The study, part of the NIH-funded Pharmacogenomics and Risk of Cardiovascular Disease program, also aims to identify SNPs associated with statin-related myopathy, an "uncommon" side effect, Illumina said.

Deborah Nickerson, co-principal investigator of the PARC study and professor of Genome Sciences at the University of Washington, will perform sample genotyping for all phases of the research using an Illumina BeadStation system and four leased Illumina BeadArray Readers, the company said.

Researchers will draw samples from "large" clinical trials previously carried out by investigators at PARC and other programs that tested effects of the statin drugs simvastatin, pravastatin, rosuvastatin, and atorvastatin.

Phase I will involve whole-genome association analysis of more than 1,000 clinical samples using Illumina's Sentrix Human-1 BeadChip and a follow-on Sentrix HumanHap-1 BeadChip that can query over 250,000 TagSNPs derived from the International HapMap Project, of which Illumina is a participant. The study will also use Illumina's Infinium assay, which enables researchers to select and analyze SNPs.

After this phase, other phases will seek to evaluate haplotype blocks, specific haplotypes within each block, and SNPs within those haplotypes "to identify the most informative variants and those that have causal association with clinical phenotypes," Illumina said. More than 10,000 samples will be tested in the latter phases of the project, which will employ Illumina's GoldenGate assay protocol, custom panels of SNP markers, and Sentrix Universal Array Matrices, the company said.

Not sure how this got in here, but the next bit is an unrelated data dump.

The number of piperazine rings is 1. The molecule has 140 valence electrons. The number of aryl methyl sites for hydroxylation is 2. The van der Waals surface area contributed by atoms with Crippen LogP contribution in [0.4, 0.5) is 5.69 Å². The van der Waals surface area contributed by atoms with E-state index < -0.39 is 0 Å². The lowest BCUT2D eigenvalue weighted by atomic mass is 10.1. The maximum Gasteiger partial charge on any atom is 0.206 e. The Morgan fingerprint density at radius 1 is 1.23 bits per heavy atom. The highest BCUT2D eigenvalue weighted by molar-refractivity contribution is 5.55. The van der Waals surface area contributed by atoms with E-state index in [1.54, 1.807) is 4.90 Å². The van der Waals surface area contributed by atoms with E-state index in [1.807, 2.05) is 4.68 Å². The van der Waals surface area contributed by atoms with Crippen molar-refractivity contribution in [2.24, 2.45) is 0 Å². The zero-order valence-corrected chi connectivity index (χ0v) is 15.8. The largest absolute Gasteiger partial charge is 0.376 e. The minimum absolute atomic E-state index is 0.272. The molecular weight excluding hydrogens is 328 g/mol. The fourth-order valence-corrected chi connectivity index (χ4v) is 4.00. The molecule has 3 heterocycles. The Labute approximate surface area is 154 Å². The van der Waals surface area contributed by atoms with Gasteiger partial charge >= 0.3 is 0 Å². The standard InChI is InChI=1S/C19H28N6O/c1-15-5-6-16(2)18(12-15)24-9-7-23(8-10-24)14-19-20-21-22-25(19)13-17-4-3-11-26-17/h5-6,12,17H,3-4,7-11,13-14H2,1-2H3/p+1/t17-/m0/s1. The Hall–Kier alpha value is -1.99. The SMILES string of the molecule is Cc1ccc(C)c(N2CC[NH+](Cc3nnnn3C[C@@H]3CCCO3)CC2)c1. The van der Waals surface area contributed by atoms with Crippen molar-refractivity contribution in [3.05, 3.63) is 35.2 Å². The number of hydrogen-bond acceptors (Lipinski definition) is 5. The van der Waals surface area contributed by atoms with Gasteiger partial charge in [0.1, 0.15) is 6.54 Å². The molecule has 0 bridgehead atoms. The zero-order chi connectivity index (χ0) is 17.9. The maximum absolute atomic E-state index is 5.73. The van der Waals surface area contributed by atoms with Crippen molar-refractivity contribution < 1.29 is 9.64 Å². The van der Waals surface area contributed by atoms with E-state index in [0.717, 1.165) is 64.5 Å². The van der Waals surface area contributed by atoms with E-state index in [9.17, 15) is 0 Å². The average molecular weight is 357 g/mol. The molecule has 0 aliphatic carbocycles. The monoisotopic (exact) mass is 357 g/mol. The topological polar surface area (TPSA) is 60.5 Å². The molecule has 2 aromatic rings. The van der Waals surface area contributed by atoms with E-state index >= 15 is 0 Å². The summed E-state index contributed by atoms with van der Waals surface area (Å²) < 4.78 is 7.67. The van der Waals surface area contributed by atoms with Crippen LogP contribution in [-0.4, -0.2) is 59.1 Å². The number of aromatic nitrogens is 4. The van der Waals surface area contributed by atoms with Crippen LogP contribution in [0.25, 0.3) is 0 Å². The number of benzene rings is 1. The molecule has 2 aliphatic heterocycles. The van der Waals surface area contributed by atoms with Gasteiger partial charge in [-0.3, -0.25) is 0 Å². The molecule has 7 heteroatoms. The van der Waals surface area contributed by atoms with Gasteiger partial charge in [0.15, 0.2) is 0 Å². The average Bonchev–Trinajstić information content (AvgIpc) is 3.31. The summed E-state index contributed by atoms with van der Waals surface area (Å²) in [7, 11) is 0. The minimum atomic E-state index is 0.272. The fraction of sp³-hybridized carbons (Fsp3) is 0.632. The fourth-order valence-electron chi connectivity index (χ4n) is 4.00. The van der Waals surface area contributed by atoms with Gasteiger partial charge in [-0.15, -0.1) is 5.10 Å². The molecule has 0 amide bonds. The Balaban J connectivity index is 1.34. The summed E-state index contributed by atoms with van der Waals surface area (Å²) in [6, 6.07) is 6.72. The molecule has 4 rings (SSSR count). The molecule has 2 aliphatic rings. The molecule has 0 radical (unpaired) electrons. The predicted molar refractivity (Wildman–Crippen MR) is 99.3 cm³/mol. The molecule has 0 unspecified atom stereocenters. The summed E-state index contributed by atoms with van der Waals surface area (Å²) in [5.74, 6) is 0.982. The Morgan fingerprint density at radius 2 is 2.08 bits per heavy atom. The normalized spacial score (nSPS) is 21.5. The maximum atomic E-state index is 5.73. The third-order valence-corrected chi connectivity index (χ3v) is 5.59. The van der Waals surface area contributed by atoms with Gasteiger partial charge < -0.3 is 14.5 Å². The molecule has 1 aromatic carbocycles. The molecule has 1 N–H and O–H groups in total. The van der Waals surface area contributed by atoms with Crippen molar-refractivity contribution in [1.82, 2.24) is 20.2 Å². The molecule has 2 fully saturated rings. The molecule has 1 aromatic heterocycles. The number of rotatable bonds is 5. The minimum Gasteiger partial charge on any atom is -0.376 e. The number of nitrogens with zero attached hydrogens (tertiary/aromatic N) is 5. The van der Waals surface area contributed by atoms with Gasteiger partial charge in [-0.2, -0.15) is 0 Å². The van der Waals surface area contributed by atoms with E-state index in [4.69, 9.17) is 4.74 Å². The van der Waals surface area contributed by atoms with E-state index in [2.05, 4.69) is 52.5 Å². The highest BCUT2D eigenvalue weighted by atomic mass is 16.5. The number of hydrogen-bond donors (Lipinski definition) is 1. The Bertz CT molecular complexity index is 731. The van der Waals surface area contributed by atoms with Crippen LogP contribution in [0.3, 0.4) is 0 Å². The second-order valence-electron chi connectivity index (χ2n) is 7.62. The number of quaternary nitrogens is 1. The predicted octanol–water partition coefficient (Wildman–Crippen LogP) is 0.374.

Gates Foundation, Amgen Award ISB $13M to Support its Operations

The Institute for Systems Biology said last week that it has been awarded two grants worth $13 million — a $10 million challenge grant from the Bill & Melinda Gates Foundation and another award from Amgen worth $3 million.

The awards "provide critical support for a new Institute that is attempting to change the practice of biology and medicine in the 21st century," said Leroy Hood, ISB president and co-founder, in a statement.

ISB did not provide details on specific projects that the grants will support.

The Scan

Positive Framing of Genetic Studies Can Spark Mistrust Among Underrepresented Groups

Researchers in Human Genetics and Genomics Advances report that how researchers describe genomic studies may alienate potential participants.

Small Study of Gene Editing to Treat Sickle Cell Disease

In a Novartis-sponsored study in the New England Journal of Medicine, researchers found that a CRISPR-Cas9-based treatment targeting promoters of genes encoding fetal hemoglobin could reduce disease symptoms.

Gut Microbiome Changes Appear in Infants Before They Develop Eczema, Study Finds

Researchers report in mSystems that infants experienced an enrichment in Clostridium sensu stricto 1 and Finegoldia and a depletion of Bacteroides before developing eczema.

Acute Myeloid Leukemia Treatment Specificity Enhanced With Stem Cell Editing

A study in Nature suggests epitope editing in donor stem cells prior to bone marrow transplants can stave off toxicity when targeting acute myeloid leukemia with immunotherapy.